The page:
A typical visit to a planetarium could mean watching educational shows about astronomy, catching a laser light show or becoming completely immersed in space as projectors create a simulation of the night sky on a dome ceiling. But what if that same 360-degree virtual reality technology was used to project movies and other entertainment content instead?

Orange Coast College’s 129-seat Planetarium will be home to the first-ever regional 2021 Dome Fest West Film Festival and Imersa Days Conference from Oct. 8-10. Dome Fest West will be using 360-degree technology (much like virtual reality presentation) to introduce audiences and filmmakers alike to the next big development in film presentation — dome theaters. 

2021 Dome Fest West Film Festival and Imersa Days Conference

When: Oct. 8, 6:30 p.m.-9 p.m.; Oct. 9, 8 a.m.-9 p.m.; Oct. 10, 9 a.m.-8 p.m. 

Where: Orange Coast College Planetarium, 2701 Fairview Road, Costa Mesa

Tickets: $20 to $325; must be purchased online on Eventbrite

COVID-19: Proof of vaccination or a negative test within 72 hours required to attend the in-person event. 

Info: domefestwest.com

The Planetarium at Orange Coast College has a 50-foot dome theater that recently opened in March 2019. It cost $25 million and took two and a half years to construct.    

Planetariums are good spaces to watch movies created for dome theaters because the projection surface allows for films to unfold around the audience, unlike a typical silver screen which is simply in front of the viewer.

In October 2019, Ryan Moore, executive director and co-founder of Dome Fest West, worked with the Downtown Los Angeles Film Festival where he worked on its Dome Film Series. After a successful event and a great turnout, Moore was inspired to branch out and create a festival dedicated entirely to dome films.

While the pandemic delayed plans for Dome Fest West for a year, Moore along with co-founders Ed Lantz and Kate McCallum were able to bounce back this year producing the first Dome Fest West in Costa Mesa.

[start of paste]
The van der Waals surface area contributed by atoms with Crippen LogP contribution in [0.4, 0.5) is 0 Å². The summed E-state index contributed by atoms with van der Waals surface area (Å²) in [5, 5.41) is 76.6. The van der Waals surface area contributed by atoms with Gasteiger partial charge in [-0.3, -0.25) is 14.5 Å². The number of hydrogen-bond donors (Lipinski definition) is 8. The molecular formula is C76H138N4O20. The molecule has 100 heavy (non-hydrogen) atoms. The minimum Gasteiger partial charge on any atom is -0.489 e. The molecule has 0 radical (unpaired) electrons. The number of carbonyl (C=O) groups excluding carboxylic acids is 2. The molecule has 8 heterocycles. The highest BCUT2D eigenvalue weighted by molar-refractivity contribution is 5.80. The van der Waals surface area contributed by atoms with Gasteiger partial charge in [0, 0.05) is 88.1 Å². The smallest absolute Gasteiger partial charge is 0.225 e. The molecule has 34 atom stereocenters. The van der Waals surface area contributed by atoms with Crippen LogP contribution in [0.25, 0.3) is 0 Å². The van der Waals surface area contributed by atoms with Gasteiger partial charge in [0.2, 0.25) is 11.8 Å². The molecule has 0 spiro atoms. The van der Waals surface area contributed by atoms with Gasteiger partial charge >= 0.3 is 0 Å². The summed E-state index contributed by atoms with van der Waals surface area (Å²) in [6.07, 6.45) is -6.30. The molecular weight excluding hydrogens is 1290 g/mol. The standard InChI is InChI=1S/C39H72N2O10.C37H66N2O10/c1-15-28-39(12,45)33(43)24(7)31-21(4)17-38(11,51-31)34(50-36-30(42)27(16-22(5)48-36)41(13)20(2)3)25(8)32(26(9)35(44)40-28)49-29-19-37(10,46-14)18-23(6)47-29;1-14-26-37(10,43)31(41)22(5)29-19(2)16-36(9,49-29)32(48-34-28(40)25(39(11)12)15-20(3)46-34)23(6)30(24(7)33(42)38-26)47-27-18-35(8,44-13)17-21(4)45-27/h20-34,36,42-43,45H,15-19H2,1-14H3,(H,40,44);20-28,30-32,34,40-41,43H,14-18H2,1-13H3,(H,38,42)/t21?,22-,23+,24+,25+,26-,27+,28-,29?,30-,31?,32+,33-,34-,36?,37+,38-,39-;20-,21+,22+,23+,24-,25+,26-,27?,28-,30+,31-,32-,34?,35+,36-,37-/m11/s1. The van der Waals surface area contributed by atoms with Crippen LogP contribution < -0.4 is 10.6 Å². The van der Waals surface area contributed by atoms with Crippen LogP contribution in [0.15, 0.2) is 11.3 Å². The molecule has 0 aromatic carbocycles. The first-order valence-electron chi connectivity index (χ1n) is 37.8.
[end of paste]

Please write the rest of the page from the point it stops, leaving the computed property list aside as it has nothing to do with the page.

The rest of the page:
“We want to really focus that this is entertainment. People are really wanting to see something new,” Moore said. “VR headsets brought that for a little while, now we want to go back into the theaters. Well, let’s keep the immersive factor, but have the ability to eat some popcorn next to our friends.” 

Ryan Moore, co-founder of Dome Fest West. Credit: Photo courtesy of Dome Fest West

The festival will be screening 32 films chosen as the best productions for the 2020-2021 year. Along with screening films, the festival will also feature industry panels, technology presentations and interactive workshops presented by Imersa, an organization committed to fostering “the growing interest in digital fulldome cinema, immersive entertainment, performance art and virtual experiences through its summits and activities” according to its website. The full 2021 festival schedule can be found on the Dome Fest West website

Los Angeles-based creatives Audri Phillips and Keram Malicki-Sanchez will be screening their five-minute film “Rukh” on the second day of the festival as part of the “Feel Beyond The Music” 4 p.m. block. 

“We’re all in a bubble in this pandemic and I thought I’m gonna have this bird carrying around these bubbles with people in various states of existence within these bubbles,” Phillips said. “We’re going to go through some kind of a journey into some kind of magical, mystical land.”

The piece is a metaphor for the pandemic, as the bubbles in the film represent the bubbles every individual has been living in during the pandemic. The piece marks a celebration to the hopeful coming end of the pandemic.